[up][up][up]That's part of why I said before that webcomics aren't really going to be great counterexamples. Readers definitely do play a part in creating this standardization by making arbitrary standards like that of Fantasy Gun Control that most authors have to stick to. As self-published works that aren't necessarily made for profit, webcomics and the like aren't going to worry about that as much.

The question, though, is where those standards come from in the first place. Science fiction doesn't really have them.

Raven Wilder
The question, though, is where those standards come from in the first place. Science fiction doesn't really have them.

Try telling that to a hard science fiction fan.

Also, this discussion might go better if people would mention exactly what these standards are that they feel most fantasy conforms to. Fantasy Gun Control has been mentioned, though this only applies to certain sub-genres; Urban Fantasy and Gaslamp Fantasy almost never make use of it, and neither will Historical Fantasy if it's set in a time and place that had guns.
"It takes an idiot to do cool things, that's why it's cool" - Haruhara Haruko
 95 Oh So Into Cats, Sat, 24th Mar '12 7:11:30 PM from The Sand Wastes Relationship Status: Showing feelings of an almost human nature
CANON!!
I guess it just feels odd because through most of the middle ages there were guns.
"Beware of the wolves. They were raised by wolves."

Eidolonomics: ~60.4k/100,000 words
 96 nrjxll, Sat, 24th Mar '12 7:12:30 PM Relationship Status: Not war
Well, when I originally referred to "standardization", what I was thinking of was how fantasy tends to break down into neat subgenres like the ones you just reeled off. In comparison, while science fiction does have its own subcategories, they can't be as easily generalized as those of fantasy. It isn't really that there's a specific list of "standards".

edited 24th Mar '12 7:13:51 PM by nrjxll

I think a big part of it is the publishing business itself. It is dominated by a few companies that are unwilling to risk losing money on titles that they feel wouldn't appeal to fans. You see the same pattern emerge in the Sci-Fi genre too, if you only look at stuff published after the 70s (most of it involves fighting with aliens nowadays; not saying that there aren't the few gems that step outside of this mold like The Mars Trilogy, but the vast majority of science fiction these days involves human beings vs. alien invaders or robots or zombies or whatever). The only reason that science fiction has more variety is because it was established before the rise of giant publishing conglomerates, so a lot of the variety comes in from earlier works which weren't held back by these giant publishing houses.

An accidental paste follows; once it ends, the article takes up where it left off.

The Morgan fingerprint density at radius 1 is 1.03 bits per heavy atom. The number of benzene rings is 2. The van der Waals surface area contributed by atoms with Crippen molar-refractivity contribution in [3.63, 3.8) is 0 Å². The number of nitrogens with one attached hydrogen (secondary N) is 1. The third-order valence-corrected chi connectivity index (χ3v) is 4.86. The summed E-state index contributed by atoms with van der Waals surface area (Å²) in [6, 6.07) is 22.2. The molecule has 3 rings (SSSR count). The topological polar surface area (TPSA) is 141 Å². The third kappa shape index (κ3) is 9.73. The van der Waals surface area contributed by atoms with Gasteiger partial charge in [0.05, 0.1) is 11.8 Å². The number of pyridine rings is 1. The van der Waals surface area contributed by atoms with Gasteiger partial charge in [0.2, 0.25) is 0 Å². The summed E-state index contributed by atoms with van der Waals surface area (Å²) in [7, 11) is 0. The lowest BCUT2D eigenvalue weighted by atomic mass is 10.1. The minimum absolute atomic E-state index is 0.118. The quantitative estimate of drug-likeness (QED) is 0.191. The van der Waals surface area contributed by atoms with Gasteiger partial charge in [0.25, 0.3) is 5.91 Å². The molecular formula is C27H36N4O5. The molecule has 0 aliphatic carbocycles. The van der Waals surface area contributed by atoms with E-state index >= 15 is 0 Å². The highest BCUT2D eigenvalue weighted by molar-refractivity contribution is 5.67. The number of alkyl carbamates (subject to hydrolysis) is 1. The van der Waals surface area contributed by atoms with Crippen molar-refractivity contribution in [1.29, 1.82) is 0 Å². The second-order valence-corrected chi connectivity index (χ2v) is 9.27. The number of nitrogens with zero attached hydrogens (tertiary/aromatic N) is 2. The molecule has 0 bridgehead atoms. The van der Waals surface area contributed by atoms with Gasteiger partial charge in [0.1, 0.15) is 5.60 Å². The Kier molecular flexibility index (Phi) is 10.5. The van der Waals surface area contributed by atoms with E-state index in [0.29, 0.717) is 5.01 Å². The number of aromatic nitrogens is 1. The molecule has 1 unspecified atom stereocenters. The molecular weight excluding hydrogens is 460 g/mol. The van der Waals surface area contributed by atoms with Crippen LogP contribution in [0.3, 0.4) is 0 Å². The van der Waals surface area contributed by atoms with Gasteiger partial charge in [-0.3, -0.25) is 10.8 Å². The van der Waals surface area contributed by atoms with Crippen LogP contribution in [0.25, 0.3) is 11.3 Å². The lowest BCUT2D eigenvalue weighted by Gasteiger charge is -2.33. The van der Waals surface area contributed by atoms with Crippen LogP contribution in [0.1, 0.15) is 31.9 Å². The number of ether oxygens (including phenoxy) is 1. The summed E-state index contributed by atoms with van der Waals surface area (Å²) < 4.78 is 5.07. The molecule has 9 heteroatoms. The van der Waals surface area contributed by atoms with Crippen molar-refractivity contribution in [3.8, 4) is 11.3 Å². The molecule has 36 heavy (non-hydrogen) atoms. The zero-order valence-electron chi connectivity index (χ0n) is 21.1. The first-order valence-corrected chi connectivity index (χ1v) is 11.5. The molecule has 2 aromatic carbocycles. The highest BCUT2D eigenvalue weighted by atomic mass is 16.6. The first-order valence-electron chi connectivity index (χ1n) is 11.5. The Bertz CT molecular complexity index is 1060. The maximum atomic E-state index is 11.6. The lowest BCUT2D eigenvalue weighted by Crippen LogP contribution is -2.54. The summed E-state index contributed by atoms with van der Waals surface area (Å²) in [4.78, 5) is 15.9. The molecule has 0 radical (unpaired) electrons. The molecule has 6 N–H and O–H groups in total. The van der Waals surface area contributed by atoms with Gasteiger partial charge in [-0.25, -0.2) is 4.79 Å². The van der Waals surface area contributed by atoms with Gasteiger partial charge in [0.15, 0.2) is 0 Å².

If you want to find some variety in fantasy, I'd suggest looking into the free material available on the internet, or foreign imports like The Twelve Kingdoms.
 
 98 nrjxll, Sat, 24th Mar '12 7:39:59 PM Relationship Status: Not war
You see the same pattern emerge in the Sci Fi genre too, if you only look at stuff published after the 70s (most of it involves fighting with aliens nowadays; not saying that there aren't the few gems that step outside of this mold like The Mars Trilogy, but the vast majority of science fiction these days involves human beings vs. alien invaders or robots or zombies or whatever).

I'm not convinced this is the case. Space opera, almost by definition, will involve fighting against something (though that doesn't have to be aliens), but I wouldn't say that's true of all science fiction. And it's still an awfully broad "standard" compared to what fantasy seems to have.

I'm not convinced of the publishing house thing as the primary cause either, but you do have a point that the fact that science fiction predates "modern" fantasy probably has something to do with it.

Raven Wilder
I don't think fantasy subgenres are as easy to divide as you make them out to be. Sure, Urban Fantasy is easy to tell apart from Historical Fantasy, and they're both easy to tell apart from Constructed World fantasy, but those are incredibly broad terms. You could just as easily divide science-fiction based upon whether it's set in the past, present, future, or A Long Time Ago, in a Galaxy Far Far Away..., and those distinctions would be about as informative. I mean, 'Salem's Lot, Buffy the Vampire Slayer, Medium, Big Fish, Thomas the Tank Engine, Preacher, Practical Demonkeeping, Charlie and the Chocolate Factory, Alcatraz Versus The Evil Librarians, and Angels in the Outfield are all part of the Urban Fantasy subgenre, but the stories they tell could hardly be more different.

And if you want to get into more specific subgenres like High Fantasy, Low Fantasy, Heroic Fantasy, Dark Fantasy, etc. then classifications become far more difficult to make. Heck, we can't even get a consensus on the what the definition of Low Fantasy is.

edited 24th Mar '12 8:35:20 PM by RavenWilder

"It takes an idiot to do cool things, that's why it's cool" - Haruhara Haruko